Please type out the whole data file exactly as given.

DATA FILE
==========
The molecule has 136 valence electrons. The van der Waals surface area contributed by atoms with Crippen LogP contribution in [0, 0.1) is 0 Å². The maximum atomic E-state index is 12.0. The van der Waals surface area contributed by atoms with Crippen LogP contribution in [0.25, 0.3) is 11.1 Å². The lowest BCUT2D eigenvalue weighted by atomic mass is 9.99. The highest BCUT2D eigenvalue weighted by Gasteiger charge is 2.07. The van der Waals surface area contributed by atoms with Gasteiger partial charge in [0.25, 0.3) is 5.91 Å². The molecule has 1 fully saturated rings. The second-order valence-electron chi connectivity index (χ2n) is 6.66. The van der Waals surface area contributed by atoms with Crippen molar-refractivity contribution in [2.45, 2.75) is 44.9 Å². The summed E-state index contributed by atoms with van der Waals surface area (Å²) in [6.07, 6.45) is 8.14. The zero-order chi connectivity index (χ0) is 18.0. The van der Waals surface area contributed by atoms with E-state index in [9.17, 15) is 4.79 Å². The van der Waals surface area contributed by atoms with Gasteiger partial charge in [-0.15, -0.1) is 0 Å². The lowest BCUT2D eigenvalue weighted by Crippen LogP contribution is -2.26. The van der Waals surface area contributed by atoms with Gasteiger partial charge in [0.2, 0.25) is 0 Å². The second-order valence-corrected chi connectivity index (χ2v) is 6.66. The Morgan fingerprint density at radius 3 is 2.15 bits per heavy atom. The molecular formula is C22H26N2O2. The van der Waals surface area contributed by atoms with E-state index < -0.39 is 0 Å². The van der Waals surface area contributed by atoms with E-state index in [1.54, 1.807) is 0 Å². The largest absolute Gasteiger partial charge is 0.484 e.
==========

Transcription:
The molecule has 136 valence electrons. The van der Waals surface area contributed by atoms with Crippen LogP contribution in [0, 0.1) is 0 Å². The maximum atomic E-state index is 12.0. The van der Waals surface area contributed by atoms with Crippen LogP contribution in [0.25, 0.3) is 11.1 Å². The lowest BCUT2D eigenvalue weighted by atomic mass is 9.99. The highest BCUT2D eigenvalue weighted by Gasteiger charge is 2.07. The van der Waals surface area contributed by atoms with Gasteiger partial charge in [0.25, 0.3) is 5.91 Å². The molecule has 1 fully saturated rings. The second-order valence-electron chi connectivity index (χ2n) is 6.66. The van der Waals surface area contributed by atoms with Crippen molar-refractivity contribution in [2.45, 2.75) is 44.9 Å². The summed E-state index contributed by atoms with van der Waals surface area (Å²) in [6.07, 6.45) is 8.14. The zero-order chi connectivity index (χ0) is 18.0. The van der Waals surface area contributed by atoms with E-state index in [9.17, 15) is 4.79 Å². The van der Waals surface area contributed by atoms with Gasteiger partial charge in [-0.15, -0.1) is 0 Å². The lowest BCUT2D eigenvalue weighted by Crippen LogP contribution is -2.26. The van der Waals surface area contributed by atoms with Gasteiger partial charge in [0.2, 0.25) is 0 Å². The second-order valence-corrected chi connectivity index (χ2v) is 6.66. The Morgan fingerprint density at radius 3 is 2.15 bits per heavy atom. The molecular formula is C22H26N2O2. The van der Waals surface area contributed by atoms with E-state index < -0.39 is 0 Å². The van der Waals surface area contributed by atoms with E-state index in [1.54, 1.807) is 0 Å². The largest absolute Gasteiger partial charge is 0.484 e.